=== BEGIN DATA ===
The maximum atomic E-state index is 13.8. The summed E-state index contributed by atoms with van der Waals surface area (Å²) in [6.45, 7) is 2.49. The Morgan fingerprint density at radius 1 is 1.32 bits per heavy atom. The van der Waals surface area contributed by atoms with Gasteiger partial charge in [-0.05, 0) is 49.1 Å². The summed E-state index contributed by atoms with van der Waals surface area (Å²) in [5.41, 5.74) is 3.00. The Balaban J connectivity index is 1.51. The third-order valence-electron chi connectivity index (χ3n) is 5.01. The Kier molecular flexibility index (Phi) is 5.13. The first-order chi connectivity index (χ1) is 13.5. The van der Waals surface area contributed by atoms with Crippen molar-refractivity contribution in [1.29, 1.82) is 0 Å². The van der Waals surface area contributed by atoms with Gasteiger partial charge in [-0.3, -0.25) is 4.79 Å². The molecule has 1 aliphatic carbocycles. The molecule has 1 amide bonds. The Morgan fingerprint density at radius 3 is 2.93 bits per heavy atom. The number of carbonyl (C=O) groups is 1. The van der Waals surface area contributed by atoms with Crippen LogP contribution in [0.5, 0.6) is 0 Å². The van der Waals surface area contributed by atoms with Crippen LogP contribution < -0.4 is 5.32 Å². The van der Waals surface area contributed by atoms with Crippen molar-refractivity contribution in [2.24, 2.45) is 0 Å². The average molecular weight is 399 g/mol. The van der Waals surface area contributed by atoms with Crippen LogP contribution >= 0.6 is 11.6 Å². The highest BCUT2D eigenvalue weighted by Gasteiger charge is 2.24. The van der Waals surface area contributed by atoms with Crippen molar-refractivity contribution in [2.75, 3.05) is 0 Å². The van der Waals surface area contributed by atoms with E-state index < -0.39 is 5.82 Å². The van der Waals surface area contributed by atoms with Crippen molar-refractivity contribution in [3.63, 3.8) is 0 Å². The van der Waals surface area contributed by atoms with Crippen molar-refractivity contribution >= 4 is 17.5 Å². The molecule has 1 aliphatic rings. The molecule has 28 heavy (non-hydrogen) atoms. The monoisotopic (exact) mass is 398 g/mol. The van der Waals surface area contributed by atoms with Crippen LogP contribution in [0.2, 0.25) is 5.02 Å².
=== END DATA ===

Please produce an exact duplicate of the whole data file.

The maximum atomic E-state index is 13.8. The summed E-state index contributed by atoms with van der Waals surface area (Å²) in [6.45, 7) is 2.49. The Morgan fingerprint density at radius 1 is 1.32 bits per heavy atom. The van der Waals surface area contributed by atoms with Gasteiger partial charge in [-0.05, 0) is 49.1 Å². The summed E-state index contributed by atoms with van der Waals surface area (Å²) in [5.41, 5.74) is 3.00. The Balaban J connectivity index is 1.51. The third-order valence-electron chi connectivity index (χ3n) is 5.01. The Kier molecular flexibility index (Phi) is 5.13. The first-order chi connectivity index (χ1) is 13.5. The van der Waals surface area contributed by atoms with Crippen molar-refractivity contribution in [1.29, 1.82) is 0 Å². The van der Waals surface area contributed by atoms with Gasteiger partial charge in [-0.3, -0.25) is 4.79 Å². The molecule has 1 aliphatic carbocycles. The molecule has 1 amide bonds. The Morgan fingerprint density at radius 3 is 2.93 bits per heavy atom. The number of carbonyl (C=O) groups is 1. The van der Waals surface area contributed by atoms with Crippen LogP contribution in [0.5, 0.6) is 0 Å². The van der Waals surface area contributed by atoms with Crippen LogP contribution < -0.4 is 5.32 Å². The van der Waals surface area contributed by atoms with Crippen molar-refractivity contribution in [2.24, 2.45) is 0 Å². The average molecular weight is 399 g/mol. The van der Waals surface area contributed by atoms with Crippen LogP contribution >= 0.6 is 11.6 Å². The highest BCUT2D eigenvalue weighted by Gasteiger charge is 2.24. The van der Waals surface area contributed by atoms with Crippen molar-refractivity contribution in [2.75, 3.05) is 0 Å². The van der Waals surface area contributed by atoms with E-state index < -0.39 is 5.82 Å². The van der Waals surface area contributed by atoms with Crippen molar-refractivity contribution in [3.63, 3.8) is 0 Å². The van der Waals surface area contributed by atoms with Crippen molar-refractivity contribution >= 4 is 17.5 Å². The molecule has 1 aliphatic rings. The molecule has 28 heavy (non-hydrogen) atoms. The monoisotopic (exact) mass is 398 g/mol. The van der Waals surface area contributed by atoms with Crippen LogP contribution in [0.2, 0.25) is 5.02 Å².